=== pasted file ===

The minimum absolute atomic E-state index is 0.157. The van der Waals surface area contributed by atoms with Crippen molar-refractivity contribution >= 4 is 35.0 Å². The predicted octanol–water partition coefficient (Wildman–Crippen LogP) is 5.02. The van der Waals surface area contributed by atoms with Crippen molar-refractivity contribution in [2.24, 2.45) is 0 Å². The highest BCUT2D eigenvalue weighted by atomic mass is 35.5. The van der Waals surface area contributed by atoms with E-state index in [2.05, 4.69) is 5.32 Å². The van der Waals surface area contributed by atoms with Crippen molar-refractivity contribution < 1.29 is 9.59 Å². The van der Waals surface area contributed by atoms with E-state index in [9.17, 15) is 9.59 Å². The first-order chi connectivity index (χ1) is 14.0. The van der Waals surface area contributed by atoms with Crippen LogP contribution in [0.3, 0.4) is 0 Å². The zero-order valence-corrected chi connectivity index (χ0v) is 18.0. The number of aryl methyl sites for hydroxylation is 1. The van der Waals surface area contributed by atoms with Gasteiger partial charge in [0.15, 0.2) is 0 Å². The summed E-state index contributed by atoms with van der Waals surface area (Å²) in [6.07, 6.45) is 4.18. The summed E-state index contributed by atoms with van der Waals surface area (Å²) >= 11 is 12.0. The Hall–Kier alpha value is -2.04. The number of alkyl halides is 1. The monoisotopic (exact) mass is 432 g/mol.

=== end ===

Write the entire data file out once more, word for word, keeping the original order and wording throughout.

The minimum absolute atomic E-state index is 0.157. The van der Waals surface area contributed by atoms with Crippen molar-refractivity contribution >= 4 is 35.0 Å². The predicted octanol–water partition coefficient (Wildman–Crippen LogP) is 5.02. The van der Waals surface area contributed by atoms with Crippen molar-refractivity contribution in [2.24, 2.45) is 0 Å². The highest BCUT2D eigenvalue weighted by atomic mass is 35.5. The van der Waals surface area contributed by atoms with E-state index in [2.05, 4.69) is 5.32 Å². The van der Waals surface area contributed by atoms with Crippen molar-refractivity contribution < 1.29 is 9.59 Å². The van der Waals surface area contributed by atoms with E-state index in [9.17, 15) is 9.59 Å². The first-order chi connectivity index (χ1) is 14.0. The van der Waals surface area contributed by atoms with Crippen LogP contribution in [0.3, 0.4) is 0 Å². The zero-order valence-corrected chi connectivity index (χ0v) is 18.0. The number of aryl methyl sites for hydroxylation is 1. The van der Waals surface area contributed by atoms with Gasteiger partial charge in [0.15, 0.2) is 0 Å². The summed E-state index contributed by atoms with van der Waals surface area (Å²) in [6.07, 6.45) is 4.18. The summed E-state index contributed by atoms with van der Waals surface area (Å²) >= 11 is 12.0. The Hall–Kier alpha value is -2.04. The number of alkyl halides is 1. The monoisotopic (exact) mass is 432 g/mol.